Make Your Own Mushroom Coffee From Homegrown Fungi

An overhead view of a cup of coffee next to bowl of sugar and a bowl of mushrooms
(Image credit: Edalin)

If fresh brewed coffee is part of your morning routine, you might be interested in the benefits of mushroom coffee. With about half the caffeine of your regular cup of joe, mushroom coffee can reduce the jitters, make you feel less anxious, and help you sleep better.

What is Mushroom Coffee?

Mushroom coffee is a blend of ground coffee beans and mushroom powder. Known as functional mushrooms, these fungal species are valued for the health benefits they provide as well as their nutritional value.

From a nutritional standpoint, adding mushroom powder to coffee provides fiber and complex B vitamins to the daily diet. Most functional mushrooms contain niacin, riboflavin, and pantothenic acid, which work with the B vitamins in coffee beans to boost the body's ability to release energy from fat.

The health benefits of functional mushrooms come from antioxidants like polyphenols and carotenoids. These are believed to support immune health, reduce inflammation, and prevent vitamin A deficiency. These mushrooms also contain polysaccharides, which are complex carbohydrates that support intestinal flora.

So, what does mushroom coffee taste like? Surprisingly, a lot like regular coffee. The mushrooms give it an earthy flavor that is slightly more bitter than regular joe. More importantly, coffee drinkers can reduce their consumption of caffeine without turning to decaffeinated brews, which may contain trace amounts of the methylene chloride used in the caffeine extraction process.

How to Make Mushroom Coffee

Commercial mushroom coffee brands are available online, but often at a premium price. Creating your own mushroom coffee can not only save money but allows consumers to create a custom blend with the type and quality of ingredients they prefer.

Brewing mushroom coffee is as simple as purchasing mushroom powder and pairing it with an equal amount of your favorite brand of ground coffee. If you grind your own beans, add mushroom powder after the beans are ground. You can adjust the ratio of coffee to mushroom powder to suit your taste.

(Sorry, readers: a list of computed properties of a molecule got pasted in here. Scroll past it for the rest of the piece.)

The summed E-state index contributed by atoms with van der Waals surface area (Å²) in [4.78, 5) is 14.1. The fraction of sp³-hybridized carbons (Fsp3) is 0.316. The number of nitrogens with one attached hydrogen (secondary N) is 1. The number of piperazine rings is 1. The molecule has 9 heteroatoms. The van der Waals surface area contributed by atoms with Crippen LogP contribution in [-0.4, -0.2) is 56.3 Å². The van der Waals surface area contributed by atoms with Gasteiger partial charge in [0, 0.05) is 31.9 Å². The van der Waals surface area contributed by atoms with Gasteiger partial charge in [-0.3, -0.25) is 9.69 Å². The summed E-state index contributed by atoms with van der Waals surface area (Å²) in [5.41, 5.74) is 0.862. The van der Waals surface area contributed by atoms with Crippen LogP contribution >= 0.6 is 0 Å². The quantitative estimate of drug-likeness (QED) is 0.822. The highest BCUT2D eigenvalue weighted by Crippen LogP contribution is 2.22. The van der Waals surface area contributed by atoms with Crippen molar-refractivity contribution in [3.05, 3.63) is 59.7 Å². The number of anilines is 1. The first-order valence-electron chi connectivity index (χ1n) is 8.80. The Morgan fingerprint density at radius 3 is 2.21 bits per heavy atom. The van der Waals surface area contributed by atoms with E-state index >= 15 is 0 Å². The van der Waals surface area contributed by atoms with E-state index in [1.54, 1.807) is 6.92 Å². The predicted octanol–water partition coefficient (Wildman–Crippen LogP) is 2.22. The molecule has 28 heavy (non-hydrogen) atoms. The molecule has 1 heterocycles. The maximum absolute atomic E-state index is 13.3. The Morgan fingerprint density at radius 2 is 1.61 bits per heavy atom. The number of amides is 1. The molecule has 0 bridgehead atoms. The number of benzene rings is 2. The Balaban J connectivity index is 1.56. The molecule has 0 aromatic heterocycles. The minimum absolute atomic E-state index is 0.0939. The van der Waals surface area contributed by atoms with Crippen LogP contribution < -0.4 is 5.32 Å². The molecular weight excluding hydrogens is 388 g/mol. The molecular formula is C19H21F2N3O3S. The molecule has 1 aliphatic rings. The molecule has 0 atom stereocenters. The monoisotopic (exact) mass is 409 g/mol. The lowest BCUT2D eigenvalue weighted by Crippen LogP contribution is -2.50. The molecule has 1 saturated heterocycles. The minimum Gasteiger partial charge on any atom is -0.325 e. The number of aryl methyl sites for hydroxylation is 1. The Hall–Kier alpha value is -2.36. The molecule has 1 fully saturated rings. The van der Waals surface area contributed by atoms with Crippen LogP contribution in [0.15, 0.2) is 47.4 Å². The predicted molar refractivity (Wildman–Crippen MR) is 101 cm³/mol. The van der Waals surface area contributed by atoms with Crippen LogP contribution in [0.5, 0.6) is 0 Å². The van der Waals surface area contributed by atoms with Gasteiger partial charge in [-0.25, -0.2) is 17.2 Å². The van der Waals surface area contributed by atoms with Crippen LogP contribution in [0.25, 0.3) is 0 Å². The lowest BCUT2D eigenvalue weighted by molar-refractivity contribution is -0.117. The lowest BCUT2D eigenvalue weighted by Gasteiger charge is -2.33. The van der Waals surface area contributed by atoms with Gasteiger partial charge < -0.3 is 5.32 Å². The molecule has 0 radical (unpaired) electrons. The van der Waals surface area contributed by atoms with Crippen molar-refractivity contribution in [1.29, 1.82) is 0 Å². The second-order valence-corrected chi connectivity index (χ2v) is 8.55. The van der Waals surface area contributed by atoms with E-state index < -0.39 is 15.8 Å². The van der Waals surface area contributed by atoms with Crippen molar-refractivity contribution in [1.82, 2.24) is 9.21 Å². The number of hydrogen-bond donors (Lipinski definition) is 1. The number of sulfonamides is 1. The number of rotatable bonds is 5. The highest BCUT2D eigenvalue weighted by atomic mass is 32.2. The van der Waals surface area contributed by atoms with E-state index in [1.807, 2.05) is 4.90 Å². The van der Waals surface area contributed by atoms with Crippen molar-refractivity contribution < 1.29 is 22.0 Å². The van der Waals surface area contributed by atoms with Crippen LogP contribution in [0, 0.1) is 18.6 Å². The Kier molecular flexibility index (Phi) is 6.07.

Then, simply brew your mushroom powder and coffee ground mix as you normally would. Use the same amount of mix as you'd use when brewing straight grounds. Mushroom coffee can be brewed in an old fashion percolator or a French press. Use it to create your favorite latte or cappuccino. Or add peppermint or pumpkin spices to create a seasonal mushroom coffee recipe you're sure to love.

Growing Your Own Mushrooms for Coffee

In lieu of buying these specialty mushrooms, you can grow or harvest your own. Here are the most popular functional mushrooms added to coffee:

Chaga – This fungus is not what one thinks of when it comes to mushrooms. Chaga is a very slow growing, hard black growth that looks like a burnt area on the birch trees they inhabit. Growing chaga at home is nearly impossible, but you may be able to locate and harvest wild chaga.

Lion's Mane – As the name suggests, Lion's Mane looks like a tuft of long white needles that resemblance a clump of hair. It can be grown inside on hardwood pellets or outdoors on a stump of beech or sugar maple.

Reishi – These shiny bracket fungi can be found in the wild on dead or dying hardwood trees. Reishi can also be cultivated both indoors and outside in shady spots with high humidity. Kits and inculcate are readily available online.

Turkey Tail – Emerging from living or dead trees, this thin shelf fungus has concentric rings of color that resemble the tails of wild turkeys. Turkey tail can be harvested in the wild or grown at home on hardwood stumps or recycled Christmas trees.

Unlike culinary mushrooms, functional mushrooms are hard and largely inedible in their natural state. Never fear, as learning how to make mushroom coffee powder is as simple as chopping these mushrooms into smaller pieces, then pulverizing them in a food processor or spice grinder. Store the resulting powder in a sealed jar at room temperature until needed.

Laura Miller

Laura Miller has been gardening all her life. Holding a degree in Biology, Nutrition, and Agriculture, Laura's area of expertise is vegetables, herbs, and all things edible. She lives in Ohio.